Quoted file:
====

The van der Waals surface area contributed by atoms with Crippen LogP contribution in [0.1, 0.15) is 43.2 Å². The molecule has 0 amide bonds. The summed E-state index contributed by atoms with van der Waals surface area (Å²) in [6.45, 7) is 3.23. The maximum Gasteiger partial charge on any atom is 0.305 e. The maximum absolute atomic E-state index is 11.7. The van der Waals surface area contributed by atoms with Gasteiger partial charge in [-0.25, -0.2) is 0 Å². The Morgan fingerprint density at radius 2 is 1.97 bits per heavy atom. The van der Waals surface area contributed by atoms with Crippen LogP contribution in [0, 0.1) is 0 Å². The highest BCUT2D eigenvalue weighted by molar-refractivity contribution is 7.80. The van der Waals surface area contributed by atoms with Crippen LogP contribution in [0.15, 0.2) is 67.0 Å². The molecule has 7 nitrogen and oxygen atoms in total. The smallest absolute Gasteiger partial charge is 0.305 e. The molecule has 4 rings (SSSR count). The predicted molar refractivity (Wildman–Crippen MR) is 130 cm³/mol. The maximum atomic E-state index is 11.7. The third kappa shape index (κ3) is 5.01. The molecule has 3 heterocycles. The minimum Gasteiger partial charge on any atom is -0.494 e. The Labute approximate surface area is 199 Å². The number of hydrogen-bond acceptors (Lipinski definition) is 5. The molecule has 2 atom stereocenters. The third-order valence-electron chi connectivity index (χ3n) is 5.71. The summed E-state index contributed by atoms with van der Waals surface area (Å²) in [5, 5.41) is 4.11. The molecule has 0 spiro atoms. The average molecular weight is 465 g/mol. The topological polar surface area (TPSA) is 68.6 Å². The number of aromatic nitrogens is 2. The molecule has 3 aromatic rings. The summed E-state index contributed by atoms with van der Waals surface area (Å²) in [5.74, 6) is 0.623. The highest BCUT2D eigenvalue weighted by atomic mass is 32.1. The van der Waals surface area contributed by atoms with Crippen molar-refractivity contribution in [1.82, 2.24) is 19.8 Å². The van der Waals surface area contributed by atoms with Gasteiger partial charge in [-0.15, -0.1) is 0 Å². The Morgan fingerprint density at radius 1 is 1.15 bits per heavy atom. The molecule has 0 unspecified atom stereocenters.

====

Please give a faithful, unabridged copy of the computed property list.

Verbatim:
The van der Waals surface area contributed by atoms with Crippen LogP contribution in [0.1, 0.15) is 43.2 Å². The molecule has 0 amide bonds. The summed E-state index contributed by atoms with van der Waals surface area (Å²) in [6.45, 7) is 3.23. The maximum Gasteiger partial charge on any atom is 0.305 e. The maximum absolute atomic E-state index is 11.7. The van der Waals surface area contributed by atoms with Gasteiger partial charge in [-0.25, -0.2) is 0 Å². The Morgan fingerprint density at radius 2 is 1.97 bits per heavy atom. The van der Waals surface area contributed by atoms with Crippen LogP contribution in [0, 0.1) is 0 Å². The highest BCUT2D eigenvalue weighted by molar-refractivity contribution is 7.80. The van der Waals surface area contributed by atoms with Crippen LogP contribution in [0.15, 0.2) is 67.0 Å². The molecule has 7 nitrogen and oxygen atoms in total. The smallest absolute Gasteiger partial charge is 0.305 e. The molecule has 4 rings (SSSR count). The predicted molar refractivity (Wildman–Crippen MR) is 130 cm³/mol. The maximum atomic E-state index is 11.7. The third kappa shape index (κ3) is 5.01. The molecule has 3 heterocycles. The minimum Gasteiger partial charge on any atom is -0.494 e. The Labute approximate surface area is 199 Å². The number of hydrogen-bond acceptors (Lipinski definition) is 5. The molecule has 2 atom stereocenters. The third-order valence-electron chi connectivity index (χ3n) is 5.71. The summed E-state index contributed by atoms with van der Waals surface area (Å²) in [5, 5.41) is 4.11. The molecule has 0 spiro atoms. The average molecular weight is 465 g/mol. The topological polar surface area (TPSA) is 68.6 Å². The number of aromatic nitrogens is 2. The molecule has 3 aromatic rings. The summed E-state index contributed by atoms with van der Waals surface area (Å²) in [5.74, 6) is 0.623. The highest BCUT2D eigenvalue weighted by atomic mass is 32.1. The van der Waals surface area contributed by atoms with Crippen molar-refractivity contribution in [1.82, 2.24) is 19.8 Å². The van der Waals surface area contributed by atoms with Gasteiger partial charge in [-0.15, -0.1) is 0 Å². The Morgan fingerprint density at radius 1 is 1.15 bits per heavy atom. The molecule has 0 unspecified atom stereocenters.